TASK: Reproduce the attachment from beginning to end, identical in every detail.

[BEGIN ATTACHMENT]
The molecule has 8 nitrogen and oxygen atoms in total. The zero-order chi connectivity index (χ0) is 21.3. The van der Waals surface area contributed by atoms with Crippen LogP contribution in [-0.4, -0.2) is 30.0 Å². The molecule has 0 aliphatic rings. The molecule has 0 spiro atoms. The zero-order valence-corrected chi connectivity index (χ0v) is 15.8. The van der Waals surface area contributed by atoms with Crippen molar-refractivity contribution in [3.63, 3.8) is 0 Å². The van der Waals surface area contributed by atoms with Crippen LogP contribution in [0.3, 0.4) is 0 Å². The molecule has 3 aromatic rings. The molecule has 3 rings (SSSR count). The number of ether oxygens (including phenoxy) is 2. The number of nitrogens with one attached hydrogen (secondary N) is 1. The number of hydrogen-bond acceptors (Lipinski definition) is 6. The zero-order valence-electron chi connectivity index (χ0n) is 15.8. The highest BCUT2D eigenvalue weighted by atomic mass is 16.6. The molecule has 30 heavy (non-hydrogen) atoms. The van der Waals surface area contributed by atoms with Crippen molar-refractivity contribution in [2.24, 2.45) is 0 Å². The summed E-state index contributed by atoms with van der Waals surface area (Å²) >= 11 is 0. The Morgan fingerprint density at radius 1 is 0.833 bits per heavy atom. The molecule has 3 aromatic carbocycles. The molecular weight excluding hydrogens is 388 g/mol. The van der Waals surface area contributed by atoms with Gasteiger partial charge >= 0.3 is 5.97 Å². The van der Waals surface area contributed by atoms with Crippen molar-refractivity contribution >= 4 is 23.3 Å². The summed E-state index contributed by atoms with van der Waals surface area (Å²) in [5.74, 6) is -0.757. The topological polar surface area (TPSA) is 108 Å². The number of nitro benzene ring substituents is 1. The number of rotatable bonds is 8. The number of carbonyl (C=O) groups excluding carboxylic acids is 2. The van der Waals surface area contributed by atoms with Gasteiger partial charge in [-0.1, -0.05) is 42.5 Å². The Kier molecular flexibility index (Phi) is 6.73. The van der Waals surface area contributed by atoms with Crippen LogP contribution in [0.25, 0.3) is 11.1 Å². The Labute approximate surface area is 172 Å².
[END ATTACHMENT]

The molecule has 8 nitrogen and oxygen atoms in total. The zero-order chi connectivity index (χ0) is 21.3. The van der Waals surface area contributed by atoms with Crippen LogP contribution in [-0.4, -0.2) is 30.0 Å². The molecule has 0 aliphatic rings. The molecule has 0 spiro atoms. The zero-order valence-corrected chi connectivity index (χ0v) is 15.8. The van der Waals surface area contributed by atoms with Crippen molar-refractivity contribution in [3.63, 3.8) is 0 Å². The van der Waals surface area contributed by atoms with Crippen LogP contribution in [0.3, 0.4) is 0 Å². The molecule has 3 aromatic rings. The molecule has 3 rings (SSSR count). The number of ether oxygens (including phenoxy) is 2. The number of nitrogens with one attached hydrogen (secondary N) is 1. The number of hydrogen-bond acceptors (Lipinski definition) is 6. The zero-order valence-electron chi connectivity index (χ0n) is 15.8. The highest BCUT2D eigenvalue weighted by atomic mass is 16.6. The molecule has 30 heavy (non-hydrogen) atoms. The van der Waals surface area contributed by atoms with Crippen molar-refractivity contribution in [2.24, 2.45) is 0 Å². The summed E-state index contributed by atoms with van der Waals surface area (Å²) >= 11 is 0. The Morgan fingerprint density at radius 1 is 0.833 bits per heavy atom. The molecule has 3 aromatic carbocycles. The molecular weight excluding hydrogens is 388 g/mol. The van der Waals surface area contributed by atoms with Gasteiger partial charge >= 0.3 is 5.97 Å². The van der Waals surface area contributed by atoms with Crippen molar-refractivity contribution >= 4 is 23.3 Å². The summed E-state index contributed by atoms with van der Waals surface area (Å²) in [5.74, 6) is -0.757. The topological polar surface area (TPSA) is 108 Å². The number of nitro benzene ring substituents is 1. The number of rotatable bonds is 8. The number of carbonyl (C=O) groups excluding carboxylic acids is 2. The van der Waals surface area contributed by atoms with Gasteiger partial charge in [-0.1, -0.05) is 42.5 Å². The Kier molecular flexibility index (Phi) is 6.73. The van der Waals surface area contributed by atoms with Crippen LogP contribution in [0.25, 0.3) is 11.1 Å². The Labute approximate surface area is 172 Å².